Understanding Communication Styles in the Workplace

Different people communicate differently. Undoubtedly, you already know this. What you may not know is that these different ways of communicating are pretty much hard-wired into people and seldom reflect conscious choice.[1] Our communication style emerges from a combination of brain dominance, psychological preference and the communication examples that have surrounded us since birth.

Think about the following questions for a minute:

  1. How do you communicate with others during a typical work day?
  2. How do your co-workers communicate with you and each other?
  3. Based on your personal experience, why does communication breakdown in the workplace?

Successful communication requires that someone (the sender) shares information and that someone else (the receiver) gets the message and correctly interprets it. The full communication loop is only successful when the sender can confirm that the receiver understood the message as intended.

It sounds simple enough. In reality, many things can prevent successful communication, not the least of which is a different communication style. There are a number of different constructs describing various communication styles. Let’s explore one of the most common.  

Communication Styles

Based on the behavioral grid model depicted here, there are four main communication styles.[2]

  • Interpersonal, also called the Relator
  • Affective, also called the Socializer
  • Cognitive, also called the Thinker
  • Behavioral, also called the Director

Relator (Interpersonal): The Relator is relationship orientated and readily expresses their thoughts and feelings. However, Relator's are generally slower paced and security conscious, so they prefer less intrusive interactions.

Socializer (Affective): The Socializer prefers to interact with others rather than work alone. Socializers have a fast paced, aggressive communication style and generally work well with others.

Thinker (Cognitive): The Thinker has a closed, personal style and is analytical in their approach. Thinkers take a while to feel comfortable with others, and tend to take longer to reveal information about themselves.

Director: (Behavioural): The Director has an aggressive, competitive nature and is very independent. Directors are results orientated and focus less on the people impacts.

Consider the descriptions above and think about your own communication style and preferences. What kind of communicator are you?

Communicating with Different Styles

We all feel most comfortable with people who communicate the way we do. We are less likely to misinterpret their messages or motives and much quicker to connect with and trust them. That said, there are four predominant communication styles, so most of the people we interact with at work are likely to have a different communication style from our own. This means that the odds actually favor miscommunication!

Avoiding derailed communication at work (and being recognized as a highly promotable, excellent communicator!)  means understanding and learning to interact effectively with all four styles. Here are some tips for communicating successfully with each style[3].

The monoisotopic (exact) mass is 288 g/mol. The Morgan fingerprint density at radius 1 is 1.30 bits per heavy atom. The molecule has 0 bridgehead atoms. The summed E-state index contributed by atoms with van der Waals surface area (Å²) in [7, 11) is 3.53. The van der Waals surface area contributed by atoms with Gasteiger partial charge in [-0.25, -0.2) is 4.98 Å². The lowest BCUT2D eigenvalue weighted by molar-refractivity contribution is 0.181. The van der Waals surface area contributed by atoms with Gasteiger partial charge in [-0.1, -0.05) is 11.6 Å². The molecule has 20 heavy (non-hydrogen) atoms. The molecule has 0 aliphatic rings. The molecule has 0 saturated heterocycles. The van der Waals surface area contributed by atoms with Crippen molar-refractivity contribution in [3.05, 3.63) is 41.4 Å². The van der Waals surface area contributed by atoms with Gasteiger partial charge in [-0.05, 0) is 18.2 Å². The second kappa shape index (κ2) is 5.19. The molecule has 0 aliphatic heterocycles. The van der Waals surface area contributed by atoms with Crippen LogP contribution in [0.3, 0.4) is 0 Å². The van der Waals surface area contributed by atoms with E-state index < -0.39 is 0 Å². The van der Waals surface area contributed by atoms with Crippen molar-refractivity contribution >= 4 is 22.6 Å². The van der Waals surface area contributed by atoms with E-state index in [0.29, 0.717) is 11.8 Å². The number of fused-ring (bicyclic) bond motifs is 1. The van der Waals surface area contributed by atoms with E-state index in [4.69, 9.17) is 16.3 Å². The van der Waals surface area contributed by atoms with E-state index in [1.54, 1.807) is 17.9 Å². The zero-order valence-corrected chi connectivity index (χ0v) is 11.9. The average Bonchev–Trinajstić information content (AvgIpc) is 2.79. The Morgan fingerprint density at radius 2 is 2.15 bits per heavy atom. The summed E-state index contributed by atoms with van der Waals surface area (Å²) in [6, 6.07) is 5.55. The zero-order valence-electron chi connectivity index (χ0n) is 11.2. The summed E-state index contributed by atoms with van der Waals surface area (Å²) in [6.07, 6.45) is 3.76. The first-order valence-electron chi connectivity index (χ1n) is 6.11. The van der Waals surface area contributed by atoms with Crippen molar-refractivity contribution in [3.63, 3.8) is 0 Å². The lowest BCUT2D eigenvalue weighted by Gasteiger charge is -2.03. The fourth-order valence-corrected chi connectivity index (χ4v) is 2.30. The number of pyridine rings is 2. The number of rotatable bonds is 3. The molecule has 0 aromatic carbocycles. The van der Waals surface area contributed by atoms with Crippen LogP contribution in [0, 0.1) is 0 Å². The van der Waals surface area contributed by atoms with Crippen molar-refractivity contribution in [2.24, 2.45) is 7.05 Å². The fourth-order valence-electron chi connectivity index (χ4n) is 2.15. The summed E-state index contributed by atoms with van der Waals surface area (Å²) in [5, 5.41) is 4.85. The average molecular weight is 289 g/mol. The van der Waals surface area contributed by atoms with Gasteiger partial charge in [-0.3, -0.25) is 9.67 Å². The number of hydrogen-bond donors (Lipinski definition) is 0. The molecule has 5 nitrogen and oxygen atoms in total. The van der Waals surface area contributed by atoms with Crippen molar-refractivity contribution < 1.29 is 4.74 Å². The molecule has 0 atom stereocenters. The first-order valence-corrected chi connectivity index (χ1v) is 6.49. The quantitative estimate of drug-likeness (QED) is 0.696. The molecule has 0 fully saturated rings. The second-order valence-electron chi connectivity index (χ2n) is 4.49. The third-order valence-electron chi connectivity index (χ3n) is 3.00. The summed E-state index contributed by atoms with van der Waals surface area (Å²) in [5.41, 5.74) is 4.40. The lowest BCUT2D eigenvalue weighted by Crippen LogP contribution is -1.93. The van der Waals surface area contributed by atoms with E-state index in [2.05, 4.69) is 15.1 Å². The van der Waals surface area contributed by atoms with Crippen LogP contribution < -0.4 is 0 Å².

To connect most effectively with a Relator:

  • Use less intense eye contact
  • Speak in a moderate pace with a softer voice and moderate tone
  • Seek their opinions and ideas: then listen
  • Try not to counter their ideas with logical arguments
  • Allow time for them to make a decision to reduce pressure
  • Encourage them to express their concerns without getting upset with them
  • Aim for mutual agreement on work goals and completion dates

To connect most effectively with a Socializer:

  • Make direct eye contact
  • Speak in an energetic and fast paced manner
  • Support your ideas with the opinions of people they respect
  • Confirm any agreements made; follow up with a brief “to do” list so they remember what they agreed to do
  • Allow some socializing time in meetings
  • Talk about experiences, people, opinions and facts
  • Ask about their “gut” feel
  • Maintain balance between fun and achieving results

To connect most effectively with a Thinker:

  • Be more formal in your speech and manner
  • Don’t speak in a loud or fast paced voice
  • Present the pros and cons of an idea along with options
  • Follow up in writing
  • Be punctual
  • Present information in an organized, planned and comprehensive manner
  • Accept that options requiring risk-taking options are generally not welcomed

To connect most effectively with a Director:

  • Get to the point quickly in a clear and succinct manner
  • Speak in a fast pace
  • Be specific and don’t over-explain or repeat yourself
  • Make direct eye contact
  • Minimize small talk
  • Be organized and well prepared
  • Focus on results to be achieved
  • Be punctual and stick to guidelines

The most important thing to remember about communication styles is that the differences are real and largely unconscious. Railing against someone else’s communication style or expecting everyone to interact in your preferred style seldom leads to a positive outcome. Highly effective communicators learn to recognize and adapt to different communication styles; both when they’re receiving and interpreting information from others and when they share information with others.

 

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